The agency cited a presence of vermin at drug compounding site in Arizona.
The U.S. Food and Drug Administration issued a warning letter to Optum Infusion Services over unsanitary conditions at one of its locations where it compounds drugs.
The FDA inspected an Optum Infusion facility in Chandler, Ariz., in March 2022 and found "serious deficiencies in your practices for producing drug products intended or expected to be sterile, which put patients at risk," the FDA wrote in the letter posted publicly on Tuesday.
Optum is owned by Minnetonka-based UnitedHealth Group, which ranks among the five largest public companies in the U.S. UnitedHealth Group CEO Andrew Witty was previously CEO of Eden Prairie-based Optum.
Because of the deficiencies found in the inspection, the drug products produced did not meet federal regulations, the FDA said.
"You did not perform adequate product evaluation and take appropriate corrective action after vermin was observed in your production area," the letter said. "Vermin are a source of microbial contamination."
The FDA sent the warning letter to Optum in mid-December.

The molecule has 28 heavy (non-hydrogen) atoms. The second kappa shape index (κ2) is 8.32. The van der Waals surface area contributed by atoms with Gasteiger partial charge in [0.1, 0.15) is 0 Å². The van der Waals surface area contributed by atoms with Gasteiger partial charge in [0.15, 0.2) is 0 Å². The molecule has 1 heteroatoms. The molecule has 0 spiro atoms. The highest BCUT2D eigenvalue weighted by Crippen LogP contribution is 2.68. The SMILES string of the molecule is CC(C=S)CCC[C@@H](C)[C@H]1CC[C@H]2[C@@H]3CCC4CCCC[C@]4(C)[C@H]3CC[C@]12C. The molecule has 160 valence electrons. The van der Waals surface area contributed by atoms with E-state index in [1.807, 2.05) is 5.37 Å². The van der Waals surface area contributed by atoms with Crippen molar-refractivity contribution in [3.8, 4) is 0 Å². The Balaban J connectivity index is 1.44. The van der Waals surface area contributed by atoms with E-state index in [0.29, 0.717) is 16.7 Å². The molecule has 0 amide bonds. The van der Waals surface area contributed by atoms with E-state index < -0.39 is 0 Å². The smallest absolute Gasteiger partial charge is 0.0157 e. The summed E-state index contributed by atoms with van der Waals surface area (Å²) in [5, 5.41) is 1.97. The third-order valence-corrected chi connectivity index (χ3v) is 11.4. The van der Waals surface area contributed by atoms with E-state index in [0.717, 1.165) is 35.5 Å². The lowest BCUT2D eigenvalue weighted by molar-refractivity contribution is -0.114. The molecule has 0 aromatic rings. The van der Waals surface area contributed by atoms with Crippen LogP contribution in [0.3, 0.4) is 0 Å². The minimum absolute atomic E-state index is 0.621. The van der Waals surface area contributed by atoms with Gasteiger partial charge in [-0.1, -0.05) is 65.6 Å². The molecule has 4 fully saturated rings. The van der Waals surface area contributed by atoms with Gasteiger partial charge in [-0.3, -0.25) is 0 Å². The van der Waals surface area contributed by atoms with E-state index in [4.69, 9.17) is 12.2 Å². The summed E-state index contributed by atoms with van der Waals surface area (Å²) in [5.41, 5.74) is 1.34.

In the letter, the FDA recommended several steps for Optum to address the concerns.
"FDA strongly recommends that your management undertake a comprehensive assessment of operations, including facility design, procedures, personnel, processes, maintenance, materials and systems," the letter said. "A third party consultant with relevant sterile drug processing expertise should assist you in conducting this comprehensive evaluation."
Infusion services are part of Optum Rx, one of Optum's three business units. Optum Rx also includes pharmacy networks.
Infusion therapies are drugs that are administered through needles or catheters, most commonly IVs. Optum's unit, according to its website, offers the therapies both at patients' homes and infusion facilities.
In a statement to the Star Tribune, Optum Rx said: "We are committed to providing safe, convenient and affordable access to medications for our patients. We have instituted enhancements to our current processes to address the FDA observations."
Information and technology firm Wolters Kluwer said Optum is "one of the leading home infusion companies in the country with coverage coast to coast."
From 2019 to 2021, Optum Infusion grew from 40 to 52 branches, Netherlands-based Wolters Kluwer reported.
"Because of the rapid growth, there was lack of standardization with respect to cleanroom certifications, policies or competencies," the firm wrote in a 2021 case study.
Optum tapped Wolters Kluwers to address those challenges.
Last week, UnitedHealth reported $324.2 billion in revenue for 2022, with a profit of $20.1 billion.
About the Author: Burl Gilyard is the Star Tribune's medtech reporter.